Combined Immunotherapy Against Cancer: Limited Efficacy of Transcutaneous Immunization and Low-dose Cyclophosphamide

Julia Umansky, Michael Weber, Hansjörg Schild, Markus P. Radsak, Pamela Stein
2015 Cancer and Oncology Research  
Transcutaneous immunization (TCI) is a novel vaccination strategy with a promising potential for combating tumors or persistent infectious diseases. However, imiquimod-based TCI, we have previously developed, shows only limited effectiveness in terms of tumor protection, partly due to suppression by regulatory T (Treg) cells. To improve the vaccination potency we combined TCI with the cytotoxic drug cyclophosphamide (Cy) that is used for the treatment of tumors and described to mediate
more » ... to mediate inactivation of Treg cells at low doses. Cy only slightly reduced Treg cell numbers in a concentration dependent manner under the chosen conditions, but also enhanced DC activation. Therefore, we used Cy-TCI in a therapeutic tumor assay where E.G7 lymphomas were subcutaneously transplanted and allowed to grow until palpable before the treatments started. Interestingly, the rates of tumor protection in TCI or Cy-TCI treated groups were identical. Towards the underlying mechanisms of the failure of Cy-TCI to provide enhanced tumor protection, we observed increased numbers of monocytic and granulocytic immature myeloid cells after Cy-TCI, partly suppressing TCI-induced immune responses. Taken together, we suggest that Cy-TCI induces inhibitory mechanisms counterregulating TCI enhancing effects, therefore suppressing vaccination-induced immune responses.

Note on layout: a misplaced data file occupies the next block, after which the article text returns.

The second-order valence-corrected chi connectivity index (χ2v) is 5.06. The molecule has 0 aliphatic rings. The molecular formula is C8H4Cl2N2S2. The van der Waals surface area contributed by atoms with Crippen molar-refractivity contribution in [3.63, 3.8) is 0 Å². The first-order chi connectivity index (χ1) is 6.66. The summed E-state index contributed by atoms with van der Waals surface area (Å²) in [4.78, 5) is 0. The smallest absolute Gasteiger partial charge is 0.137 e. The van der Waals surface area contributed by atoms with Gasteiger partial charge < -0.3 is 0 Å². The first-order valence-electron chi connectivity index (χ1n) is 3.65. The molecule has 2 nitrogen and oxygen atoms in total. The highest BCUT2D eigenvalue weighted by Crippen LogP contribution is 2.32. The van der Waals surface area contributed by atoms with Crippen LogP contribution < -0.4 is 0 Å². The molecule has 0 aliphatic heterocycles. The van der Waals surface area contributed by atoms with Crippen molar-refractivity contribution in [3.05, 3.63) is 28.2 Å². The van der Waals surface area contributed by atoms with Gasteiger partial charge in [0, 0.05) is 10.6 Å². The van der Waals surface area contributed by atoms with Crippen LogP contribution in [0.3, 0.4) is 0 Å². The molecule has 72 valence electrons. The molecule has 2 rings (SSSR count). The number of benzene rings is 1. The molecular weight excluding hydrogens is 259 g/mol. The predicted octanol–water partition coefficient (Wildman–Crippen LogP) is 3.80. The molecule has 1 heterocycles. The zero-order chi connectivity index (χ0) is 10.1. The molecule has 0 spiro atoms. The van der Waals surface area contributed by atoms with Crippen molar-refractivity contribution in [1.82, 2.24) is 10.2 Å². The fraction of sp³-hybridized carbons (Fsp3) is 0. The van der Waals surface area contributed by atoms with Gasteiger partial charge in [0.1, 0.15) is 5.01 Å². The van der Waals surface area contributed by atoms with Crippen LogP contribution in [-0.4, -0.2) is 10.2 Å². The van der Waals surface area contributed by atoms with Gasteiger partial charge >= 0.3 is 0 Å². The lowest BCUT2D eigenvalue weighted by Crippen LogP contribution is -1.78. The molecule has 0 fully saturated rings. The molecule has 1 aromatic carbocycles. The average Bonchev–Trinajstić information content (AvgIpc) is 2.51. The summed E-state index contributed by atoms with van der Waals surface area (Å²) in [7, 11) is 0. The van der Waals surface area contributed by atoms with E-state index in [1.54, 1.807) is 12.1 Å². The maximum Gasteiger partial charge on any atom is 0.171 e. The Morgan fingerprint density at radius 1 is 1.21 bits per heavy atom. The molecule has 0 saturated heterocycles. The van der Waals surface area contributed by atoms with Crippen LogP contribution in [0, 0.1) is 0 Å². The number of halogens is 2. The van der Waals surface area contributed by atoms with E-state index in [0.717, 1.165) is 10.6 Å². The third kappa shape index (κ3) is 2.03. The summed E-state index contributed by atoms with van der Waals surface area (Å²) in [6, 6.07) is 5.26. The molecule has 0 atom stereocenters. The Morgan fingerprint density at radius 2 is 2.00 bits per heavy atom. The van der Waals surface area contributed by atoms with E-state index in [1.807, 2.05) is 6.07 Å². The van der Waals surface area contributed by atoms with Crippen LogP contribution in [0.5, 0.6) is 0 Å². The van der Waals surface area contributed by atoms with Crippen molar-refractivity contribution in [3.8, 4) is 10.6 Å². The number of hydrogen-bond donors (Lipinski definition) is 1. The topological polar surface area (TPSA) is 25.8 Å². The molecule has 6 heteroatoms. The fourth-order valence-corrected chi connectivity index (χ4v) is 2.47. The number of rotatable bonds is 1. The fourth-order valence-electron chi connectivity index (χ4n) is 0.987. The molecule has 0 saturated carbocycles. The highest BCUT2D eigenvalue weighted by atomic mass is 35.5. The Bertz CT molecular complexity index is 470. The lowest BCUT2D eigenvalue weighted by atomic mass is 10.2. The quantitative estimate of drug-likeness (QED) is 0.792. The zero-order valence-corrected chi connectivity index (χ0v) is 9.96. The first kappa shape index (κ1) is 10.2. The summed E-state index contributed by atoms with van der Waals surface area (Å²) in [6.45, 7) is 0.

doi:10.13189/cor.2015.030101 fatcat:rqvzqzuvxjenxit7y3zw4k4yxi